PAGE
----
Wednesday, August 2, 2017

Internet jetset

Becoming involved in IJ or any of Crestani's affiliate programs may represent differing levels of opportunity for the affiliate marketer. While the success of Crestani as an internet marketer has been documented exhaustively, and there are many willing to sing the praises of Crestani and his systems across the internet, one must be vigilant against MLM or affiliate marketing scams that are nothing more than pyramid schemes in the end.

For every glowing review of Crestani and his affiliate marketing businesses out there, there are some that have questioned him and his methods. Many have pointed to Crestani's prior attempts at employment or entrepreneurship as questionable morally or ethically, which then reflects poorly on the practices he may employ in his current businesses.

John Crestani himself admits that one of his prior endeavors during his college years was to obtain blank copies of midterms and final exams and then sell them to students who wanted to prepare for these exams – something that the was suspended for after his university suspected he had obtained the test information illicitly.

Prior to this endeavor, Crestani was running a successful online retail business through eBay, claiming to make between $1,000 to $2,000 per month. However, this was also cut short after the PayPal Security Team contacted Crestani to investigate, as it turns out that he had been selling items that were not approved by the company. PayPal shut down his account as a result, which prompted him to return to college and attempt his online exam business.

While borderline unethical business behavior in the past doesn't automatically mean that current or future business behavior will be the same, it does set a precedent that Crestani needs to overcome. The fact that Crestani still seems to foster a reputation of being a “black hat” affiliate marketer – one that uses strategies where the ends justify the means -further sends warning signals that there may be some risk involved.

Some have come out and accused Crestani of earning his riches through pyramid scheme-like MLM scenarios. However, there doesn't seem to be any proof of this sort of behavior on Crestani's part in regards to any of his companies, either through selling the IJ course, the Super Affiliate System, or Nutryst, all of which incidentally – or not so incidentally – have affiliate programs.

The truth is that Crestani, IJ, and all his associated affiliate courses and programs represent income opportunities for both him and for his “students,” as he calls those who partner with him. What the spread is between him and his students is unknown, nor is it possible to ascertain just how well someone will do when trying to market any of these products or services on their own, while using the techniques taught in the IJ course, or otherwise.

If the IJ course has merit – if it incorporates the techniques and strategies that Crestani used to build his substantial affiliate marketing empire and if it's not just a throwaway supplemental income stream for Crestani as he looks for easily-duped would-be internet marketers to bilk – then the opportunities for genuine affiliate marketing income look to be valid. If it is the opposite, however – nothing but smoke and mirrors, and simply a way for Crestani to funnel as much cash into his coffers as possible through the clever and targeted use of upsells – then the IJ course may not be worth much at all besides an object lesson on how a fool and his money are soon parted.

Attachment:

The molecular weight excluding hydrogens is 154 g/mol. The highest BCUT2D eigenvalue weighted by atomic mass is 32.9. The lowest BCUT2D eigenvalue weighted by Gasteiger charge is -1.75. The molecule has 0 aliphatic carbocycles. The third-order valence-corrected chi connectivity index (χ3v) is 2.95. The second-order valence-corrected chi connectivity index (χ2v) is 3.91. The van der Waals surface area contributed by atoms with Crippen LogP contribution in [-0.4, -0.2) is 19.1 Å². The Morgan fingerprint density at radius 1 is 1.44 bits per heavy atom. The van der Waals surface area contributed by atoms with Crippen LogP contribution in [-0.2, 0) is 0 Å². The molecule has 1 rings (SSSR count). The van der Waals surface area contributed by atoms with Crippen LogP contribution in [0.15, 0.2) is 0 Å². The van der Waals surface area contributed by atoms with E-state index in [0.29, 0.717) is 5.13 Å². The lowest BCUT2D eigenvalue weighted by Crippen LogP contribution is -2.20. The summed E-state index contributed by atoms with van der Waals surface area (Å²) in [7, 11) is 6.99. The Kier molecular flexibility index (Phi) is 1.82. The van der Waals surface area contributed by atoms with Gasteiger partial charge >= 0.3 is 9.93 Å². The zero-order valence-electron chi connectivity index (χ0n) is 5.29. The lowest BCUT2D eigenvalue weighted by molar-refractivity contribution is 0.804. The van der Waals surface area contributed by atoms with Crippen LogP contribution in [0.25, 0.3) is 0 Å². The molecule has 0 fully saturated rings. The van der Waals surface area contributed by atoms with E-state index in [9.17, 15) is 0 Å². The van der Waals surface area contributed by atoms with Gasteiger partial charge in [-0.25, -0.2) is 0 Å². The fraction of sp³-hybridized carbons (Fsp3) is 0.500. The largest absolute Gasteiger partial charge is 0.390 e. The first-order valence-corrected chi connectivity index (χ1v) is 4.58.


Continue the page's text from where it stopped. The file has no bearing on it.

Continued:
In the end, investing in the IJ system or any of Crestani's other marketing opportunities is going to be a personal decision. The waters are not nearly as muddied as in instances of obvious fly-by-night companies set up behind poorly-designed throwaway internet landing pages selling obvious scams, as Crestani is a real, verifiable person making real, verifiable claims. However, incredibly successful affiliate marketers sometimes end up with a reputation for being scam artists or for employing methods that are just this shade of unethical, and this is something that Crestani's image suffers from considering his other attempts at entrepreneurship were less-than-legitimate.

Would we try out IJ or any of Crestani's other products and services? Probably not. Even if they represent a lucrative affiliate income opportunity, Crestani's suspect morality and black hatter nature are enough to put us off our feed, as we prefer income opportunities without any ethical baggage. However, we always take conservative stances when it comes to our recommendations, as we have a responsibility to our readers to err on the side of caution in an effort to not inadvertently recommend an internet marketing scheme that ends up leaving people worse off than they were before.

However, the choice is ultimately yours, and while we can't outright tell you to not invest in the IJ course, we can recommend at the very least a modicum of caution. There are some safeguards in place for you; the $47 entry fee is relatively affordable, and if you decline any of the upsells your investment is mostly in time and effort and not money. It may prove helpful to pay for the initial course and evaluate it on your own terms, testing to see if the practices and methods Crestani teaches are legitimate and profitable. If they are, it may behoove you to invest further if you feel so bold as to do so.

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